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Wednesday, September 21, 2022

House of Hunger by Alexis Henderson - Review



OFFICIAL AUTHOR WEBSITE
Buy House of Hunger HERE

OFFICIAL AUTHOR BIO: Alexis Henderson is a speculative fiction writer with a penchant for dark fantasy, witchcraft, and cosmic horror. She grew up in one of America’s most haunted cities, Savannah, Georgia, which instilled in her a life-long love of ghost stories. When she doesn’t have her nose buried in a book, you can find her painting or watching horror movies with her feline familiar. Currently, Alexis resides in the sun-soaked marshland of Charleston, South Carolina. 

FORMAT/INFO: House of Hunger will be published by Ace Books on September 27th, 2022. It is 304 pages long divided over 32 chapters. It is told in third person from Marion's POV. It is available in hardcover, ebook, and audiobook formats. 

OVERVIEW/ANALYSIS: Marion Shaw is barely surviving in the slums of Prane, and would give anything for a way out of the city to a better life. So when an advertisement appears seeking to hire a bloodmaid, she jumps at the chance. She’ll live a life of comfort at an isolated manor in the north for the low price of regularly giving her blood to help treat her mistress’s deadly disease. But as the weeks go by and Marion gets to know the other blood maids and residents, she begins to feel that something is amiss in the House of Hunger.

House of Hunger is an absorbing read that doesn’t quite take advantage of the premise it has. And let’s be honest, it’s a fantastic premise. A young woman in a strange, isolated house, bound by contract to follow the rules of the House of Hunger and to give her blood without question? It’s a great starting point, and I ripped through the pages to see where it would go. The book moves at a brisk pace, and I consumed its 300 pages in under 24 hours, which is not something I do often these days.

Marion herself is a fairly compelling lead, wracked with guilt about her past while also determined to make her life better. She doesn’t question when things fall to her advantage, even if it costs others, though I found myself wishing she were a little more conniving and a little less trusting. Still, her curiosity drives the story forward and keeps things moving.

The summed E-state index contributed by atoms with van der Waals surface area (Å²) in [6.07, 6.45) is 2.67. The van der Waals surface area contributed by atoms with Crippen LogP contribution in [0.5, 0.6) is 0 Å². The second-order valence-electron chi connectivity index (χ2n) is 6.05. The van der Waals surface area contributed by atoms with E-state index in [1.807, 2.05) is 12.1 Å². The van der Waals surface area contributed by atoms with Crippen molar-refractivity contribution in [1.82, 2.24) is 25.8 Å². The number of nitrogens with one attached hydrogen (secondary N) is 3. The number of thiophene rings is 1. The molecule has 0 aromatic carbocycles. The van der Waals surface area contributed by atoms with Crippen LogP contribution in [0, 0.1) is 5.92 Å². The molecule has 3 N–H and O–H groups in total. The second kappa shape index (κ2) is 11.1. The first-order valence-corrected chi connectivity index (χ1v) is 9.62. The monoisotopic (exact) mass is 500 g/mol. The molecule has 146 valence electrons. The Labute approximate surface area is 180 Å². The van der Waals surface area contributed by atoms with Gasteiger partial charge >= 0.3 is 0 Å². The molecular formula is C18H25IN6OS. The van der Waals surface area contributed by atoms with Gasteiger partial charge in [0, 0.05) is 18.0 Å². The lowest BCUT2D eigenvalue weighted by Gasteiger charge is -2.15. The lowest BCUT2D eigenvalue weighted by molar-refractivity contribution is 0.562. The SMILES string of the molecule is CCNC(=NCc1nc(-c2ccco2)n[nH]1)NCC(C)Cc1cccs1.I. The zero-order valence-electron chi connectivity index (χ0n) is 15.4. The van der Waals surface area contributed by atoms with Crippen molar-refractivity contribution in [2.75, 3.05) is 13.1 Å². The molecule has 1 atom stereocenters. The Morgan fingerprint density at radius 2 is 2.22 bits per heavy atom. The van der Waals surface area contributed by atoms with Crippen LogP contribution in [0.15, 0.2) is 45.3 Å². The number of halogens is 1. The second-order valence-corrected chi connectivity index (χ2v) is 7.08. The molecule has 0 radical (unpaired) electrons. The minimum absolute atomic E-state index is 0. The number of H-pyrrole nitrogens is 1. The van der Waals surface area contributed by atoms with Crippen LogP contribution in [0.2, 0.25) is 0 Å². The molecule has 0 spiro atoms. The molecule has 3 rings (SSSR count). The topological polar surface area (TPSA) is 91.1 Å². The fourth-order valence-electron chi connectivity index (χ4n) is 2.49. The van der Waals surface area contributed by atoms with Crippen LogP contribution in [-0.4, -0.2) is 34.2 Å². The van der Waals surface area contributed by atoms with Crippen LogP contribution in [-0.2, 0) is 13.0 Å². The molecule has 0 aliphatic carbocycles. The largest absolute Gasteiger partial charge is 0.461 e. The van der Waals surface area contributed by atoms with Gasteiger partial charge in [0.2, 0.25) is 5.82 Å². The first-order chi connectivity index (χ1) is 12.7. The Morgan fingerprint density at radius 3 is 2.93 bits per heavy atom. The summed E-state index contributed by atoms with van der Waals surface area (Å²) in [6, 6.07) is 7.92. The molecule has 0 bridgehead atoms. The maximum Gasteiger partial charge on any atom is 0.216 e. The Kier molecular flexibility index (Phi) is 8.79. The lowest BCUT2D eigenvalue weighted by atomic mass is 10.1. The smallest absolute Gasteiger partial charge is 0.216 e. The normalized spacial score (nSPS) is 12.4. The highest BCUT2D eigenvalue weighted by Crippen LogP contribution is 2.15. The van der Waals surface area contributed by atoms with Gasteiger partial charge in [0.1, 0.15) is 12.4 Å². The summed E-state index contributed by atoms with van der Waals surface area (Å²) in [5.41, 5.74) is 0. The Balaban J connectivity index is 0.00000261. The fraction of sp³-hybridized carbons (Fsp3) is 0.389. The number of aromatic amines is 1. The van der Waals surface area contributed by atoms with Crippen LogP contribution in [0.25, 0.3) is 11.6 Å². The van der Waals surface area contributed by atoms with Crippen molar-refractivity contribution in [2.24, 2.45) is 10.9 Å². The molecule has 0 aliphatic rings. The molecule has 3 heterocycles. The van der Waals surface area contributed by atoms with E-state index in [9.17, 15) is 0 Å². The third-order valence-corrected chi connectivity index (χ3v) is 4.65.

In the end, however, I thought the book was lacking in some of the tension the premise offered. There’s certainly a growing sense of foreboding as Marion begins to notice certain details or omissions about the house’s history. But I rarely felt that Marion herself was in any danger. After detailing out a list of rules and warning of the strict punishments that would come if she broke them, Marion seems to go about her life without concern, never suffering consequences (or watching any fellow bloodmaids suffer consequences). She and her new mistress, the Countess Lisavet, speak to each other like equals, and the Countess rarely seems like a person who holds Marion’s fate in her hands.

CONCLUSION: House of Hunger does deliver on a solid horror finale, however, and overall I enjoyed my time with the book. It’s a quick standalone thriller perfect for a weekend read. Although I wish it had been a little spookier, House of Hunger is here to walk the line of mundane horror and supernatural, to have you questioning what’s really going on. If you’re looking for a safe thrill, House of Hunger might be what you need.


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